When I implemented GPSID to abstract out GPS hardware via a nice set of API's, I thought when people heard about it they would all say how smart I was. Unfortunately I didn't get that. Instead it was "You're a bonehead, you're going to break back-compat. You didn't break back-compat did you, you bonehead?" Even the marketing guys got on me.
The concern was that GPS is almost always exposed over serial or virtual serial ports (it's changing a bit with A-GPS, but that's another story). Serial ports usually don't do multiplexing, so if GPSID grabbed the real GPS hardware driver then it would block other legacy apps from getting at it.
Ignoring the blow to my self-esteem to have even a marketing guy think I was a bonehead, the answer is no -- I didn't break backward compat with old applications to my knowledge and for the most part. I avoided breaking back-compat by having GPSID act as a multiplexer and be the virtual serial driver legacy apps could talk to. This makes UI tricky but long term it'll be much better.
Still, my statement above about no BC breaks is pretty qualified so I should expand:
"To my knowledge" -- There was a newsgroup thread with some folks complaining about setting up GPSID to talk to their GPS device, but they were having problems accessing GPS in the first place and I never heard back from the regarding some questions I asked. Beyond that I've heard no complaints, which means of course no one is using it or people are using it and it's working. I hope the latter. If you have problems, please let me know via a newsgroup (for various reasons I hate having conversations on the blog forum).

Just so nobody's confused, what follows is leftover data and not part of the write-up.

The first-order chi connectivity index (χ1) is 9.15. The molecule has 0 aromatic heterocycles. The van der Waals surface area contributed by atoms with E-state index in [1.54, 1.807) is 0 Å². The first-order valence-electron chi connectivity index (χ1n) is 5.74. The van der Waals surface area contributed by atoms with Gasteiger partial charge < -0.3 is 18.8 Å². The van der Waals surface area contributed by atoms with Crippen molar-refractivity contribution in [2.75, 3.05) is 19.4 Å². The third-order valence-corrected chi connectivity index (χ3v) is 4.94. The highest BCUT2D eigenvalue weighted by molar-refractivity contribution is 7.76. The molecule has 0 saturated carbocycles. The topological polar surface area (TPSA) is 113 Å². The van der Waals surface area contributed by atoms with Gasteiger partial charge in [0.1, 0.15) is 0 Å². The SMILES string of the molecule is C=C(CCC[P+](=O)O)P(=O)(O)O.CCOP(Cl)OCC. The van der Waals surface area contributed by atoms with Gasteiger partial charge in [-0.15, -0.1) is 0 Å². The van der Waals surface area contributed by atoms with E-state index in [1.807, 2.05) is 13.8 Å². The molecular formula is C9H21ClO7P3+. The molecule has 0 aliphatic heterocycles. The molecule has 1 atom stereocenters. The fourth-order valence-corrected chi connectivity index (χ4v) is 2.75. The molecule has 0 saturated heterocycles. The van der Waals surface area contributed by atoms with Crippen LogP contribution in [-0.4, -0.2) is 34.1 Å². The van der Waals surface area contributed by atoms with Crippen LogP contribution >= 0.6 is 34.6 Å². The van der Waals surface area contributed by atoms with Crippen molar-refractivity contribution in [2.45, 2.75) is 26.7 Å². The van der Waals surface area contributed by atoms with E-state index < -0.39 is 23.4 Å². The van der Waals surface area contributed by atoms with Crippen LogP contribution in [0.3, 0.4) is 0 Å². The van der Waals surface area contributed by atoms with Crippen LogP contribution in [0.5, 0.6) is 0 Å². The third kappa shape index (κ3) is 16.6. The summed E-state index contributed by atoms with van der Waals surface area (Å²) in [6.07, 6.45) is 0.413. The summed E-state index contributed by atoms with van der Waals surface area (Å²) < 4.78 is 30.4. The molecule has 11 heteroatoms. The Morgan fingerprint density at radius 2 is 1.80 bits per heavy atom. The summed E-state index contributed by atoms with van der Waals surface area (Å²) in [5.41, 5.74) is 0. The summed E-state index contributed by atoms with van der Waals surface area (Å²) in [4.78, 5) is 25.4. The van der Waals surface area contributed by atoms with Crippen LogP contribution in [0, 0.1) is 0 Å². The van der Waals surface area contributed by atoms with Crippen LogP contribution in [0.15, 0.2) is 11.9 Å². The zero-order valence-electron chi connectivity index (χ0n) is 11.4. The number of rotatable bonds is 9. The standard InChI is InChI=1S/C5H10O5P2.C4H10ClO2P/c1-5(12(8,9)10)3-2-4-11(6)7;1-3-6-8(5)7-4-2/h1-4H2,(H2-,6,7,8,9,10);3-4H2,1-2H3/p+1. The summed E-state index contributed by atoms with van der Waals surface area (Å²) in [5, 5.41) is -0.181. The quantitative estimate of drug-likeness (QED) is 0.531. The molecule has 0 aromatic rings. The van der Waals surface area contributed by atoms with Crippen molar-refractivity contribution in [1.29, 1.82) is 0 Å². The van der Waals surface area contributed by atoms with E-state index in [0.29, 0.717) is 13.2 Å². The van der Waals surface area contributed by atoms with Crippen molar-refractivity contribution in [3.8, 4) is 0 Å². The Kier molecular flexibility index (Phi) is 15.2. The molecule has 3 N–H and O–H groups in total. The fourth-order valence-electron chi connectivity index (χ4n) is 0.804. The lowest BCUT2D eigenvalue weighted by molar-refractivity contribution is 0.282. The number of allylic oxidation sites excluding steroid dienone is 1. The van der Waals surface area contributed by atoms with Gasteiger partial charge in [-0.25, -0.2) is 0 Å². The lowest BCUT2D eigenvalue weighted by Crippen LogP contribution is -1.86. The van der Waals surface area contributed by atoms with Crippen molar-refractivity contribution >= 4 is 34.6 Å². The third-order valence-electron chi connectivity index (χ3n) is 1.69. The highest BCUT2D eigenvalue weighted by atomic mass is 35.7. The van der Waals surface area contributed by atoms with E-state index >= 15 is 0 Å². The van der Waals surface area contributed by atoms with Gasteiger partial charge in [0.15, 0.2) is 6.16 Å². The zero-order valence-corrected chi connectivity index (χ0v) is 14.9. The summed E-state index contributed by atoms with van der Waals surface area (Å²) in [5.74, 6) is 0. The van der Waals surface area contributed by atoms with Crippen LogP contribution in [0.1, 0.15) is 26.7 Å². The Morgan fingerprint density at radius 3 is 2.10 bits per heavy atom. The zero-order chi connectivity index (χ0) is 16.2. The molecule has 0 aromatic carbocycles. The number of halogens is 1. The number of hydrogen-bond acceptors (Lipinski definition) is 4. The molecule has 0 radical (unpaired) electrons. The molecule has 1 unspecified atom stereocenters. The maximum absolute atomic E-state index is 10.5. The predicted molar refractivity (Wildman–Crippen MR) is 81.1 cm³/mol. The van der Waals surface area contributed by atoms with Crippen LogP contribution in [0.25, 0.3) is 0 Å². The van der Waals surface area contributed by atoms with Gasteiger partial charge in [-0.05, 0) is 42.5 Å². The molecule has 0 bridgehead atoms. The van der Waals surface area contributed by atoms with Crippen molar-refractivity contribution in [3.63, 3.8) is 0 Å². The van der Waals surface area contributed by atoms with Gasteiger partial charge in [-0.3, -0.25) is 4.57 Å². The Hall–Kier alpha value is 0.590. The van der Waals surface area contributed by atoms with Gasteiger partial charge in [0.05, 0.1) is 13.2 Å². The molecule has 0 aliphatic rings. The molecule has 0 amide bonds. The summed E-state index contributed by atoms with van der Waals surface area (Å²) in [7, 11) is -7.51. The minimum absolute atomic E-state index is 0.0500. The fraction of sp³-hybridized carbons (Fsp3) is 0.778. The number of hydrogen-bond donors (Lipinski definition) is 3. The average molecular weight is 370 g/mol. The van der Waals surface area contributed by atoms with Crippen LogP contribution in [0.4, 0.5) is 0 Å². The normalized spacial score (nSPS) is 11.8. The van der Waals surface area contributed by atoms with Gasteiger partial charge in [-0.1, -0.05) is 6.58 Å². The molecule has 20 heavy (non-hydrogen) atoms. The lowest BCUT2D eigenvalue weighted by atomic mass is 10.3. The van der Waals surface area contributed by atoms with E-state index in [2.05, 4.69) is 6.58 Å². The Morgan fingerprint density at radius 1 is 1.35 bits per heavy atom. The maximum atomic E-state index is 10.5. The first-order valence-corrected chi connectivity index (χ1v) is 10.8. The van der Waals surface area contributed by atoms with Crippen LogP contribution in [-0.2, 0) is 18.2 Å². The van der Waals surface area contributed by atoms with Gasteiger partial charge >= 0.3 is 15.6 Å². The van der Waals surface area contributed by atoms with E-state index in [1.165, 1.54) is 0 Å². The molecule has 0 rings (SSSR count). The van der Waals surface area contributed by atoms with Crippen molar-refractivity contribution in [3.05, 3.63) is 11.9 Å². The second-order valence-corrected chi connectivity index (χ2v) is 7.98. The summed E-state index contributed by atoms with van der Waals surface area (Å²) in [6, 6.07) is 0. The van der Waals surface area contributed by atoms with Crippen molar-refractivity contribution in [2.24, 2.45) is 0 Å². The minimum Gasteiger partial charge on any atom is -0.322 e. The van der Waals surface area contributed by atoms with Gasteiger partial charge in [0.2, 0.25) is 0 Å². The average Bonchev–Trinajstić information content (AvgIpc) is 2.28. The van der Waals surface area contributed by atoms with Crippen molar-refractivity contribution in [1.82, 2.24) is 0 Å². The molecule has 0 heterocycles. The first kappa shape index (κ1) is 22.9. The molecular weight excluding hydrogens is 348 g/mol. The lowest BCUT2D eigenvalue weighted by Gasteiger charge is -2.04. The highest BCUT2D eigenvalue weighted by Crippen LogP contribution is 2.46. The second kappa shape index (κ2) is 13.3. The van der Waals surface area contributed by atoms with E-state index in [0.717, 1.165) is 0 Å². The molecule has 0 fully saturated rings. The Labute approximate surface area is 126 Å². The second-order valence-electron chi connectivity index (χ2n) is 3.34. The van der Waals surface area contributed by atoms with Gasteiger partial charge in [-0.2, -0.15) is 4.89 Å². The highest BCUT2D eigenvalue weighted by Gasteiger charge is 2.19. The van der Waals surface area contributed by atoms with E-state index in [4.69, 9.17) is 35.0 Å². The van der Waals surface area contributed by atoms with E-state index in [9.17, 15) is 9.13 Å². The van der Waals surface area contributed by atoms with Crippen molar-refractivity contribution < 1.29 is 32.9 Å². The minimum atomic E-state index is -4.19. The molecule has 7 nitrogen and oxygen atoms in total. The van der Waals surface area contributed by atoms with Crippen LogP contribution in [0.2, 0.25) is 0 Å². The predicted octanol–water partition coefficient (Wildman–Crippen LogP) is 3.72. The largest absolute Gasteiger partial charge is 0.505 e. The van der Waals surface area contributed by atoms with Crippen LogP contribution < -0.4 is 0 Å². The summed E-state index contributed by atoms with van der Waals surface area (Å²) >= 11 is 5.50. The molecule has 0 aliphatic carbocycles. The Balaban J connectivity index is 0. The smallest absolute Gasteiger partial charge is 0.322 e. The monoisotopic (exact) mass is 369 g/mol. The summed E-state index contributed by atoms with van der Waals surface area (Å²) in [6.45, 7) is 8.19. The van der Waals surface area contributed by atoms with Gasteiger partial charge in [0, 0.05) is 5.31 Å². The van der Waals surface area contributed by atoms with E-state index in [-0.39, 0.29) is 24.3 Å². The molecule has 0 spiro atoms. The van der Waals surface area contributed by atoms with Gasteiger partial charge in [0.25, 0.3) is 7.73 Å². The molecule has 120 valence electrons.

The "for the most part" is the more interesting part of this, as I know there are a few areas where I favored stability over back-compat. Let's say that you have a GPS chip that's happily generating a NMEA stream, which is the standard and is the only thing GPSID knows how to parse. Let's say now that some random app sends some random, proprietary data via WriteFile() (using GPSID multiplexer) and asks the chip to go into some weird format that only the app and the GPS chip have ever heard of. In the past that app didn't affect anything else since it owned the GPS serial port, but now it would break all other apps on the system relying on GPSID.
Similarly, imagine that the app could send some weird DeviceIOControl() to the chip to cause similar weirdness. Or suppose that the app called SetupComm(), SetCommTimeouts(), or SetCommState() to mess with the baud-rate or such. GPSID itself maintains these for the GPS device and GPSID's settings are registry configurable, so having the app mess with it through one of these API's just invites problems.
So for that reason, if you do DeviceIoControl() or WriteFile() with the handle being the GPSID multiplexer, GPSID will reject it unless you are a trusted application (in which case I'll defer to letting trusted apps be gods). I will always block the SetupComm/SetCommTimeouts/SetCommState API calls from going through to the underlying driver. This is just one of those hard calls between backcompat and doing the right thing for the rest of the system.
Of course if you're writing new applications targeting Windows Mobile 5 or above, please please please use GPSOpenDevice and friends! Not only will you not have to deal with these multiplexer limitations, you'll be the beneficiary of me enforcing them -- it could be your application's access to GPS that I'm stopping from getting screwed up by somebody else!
[Author: John Spaith]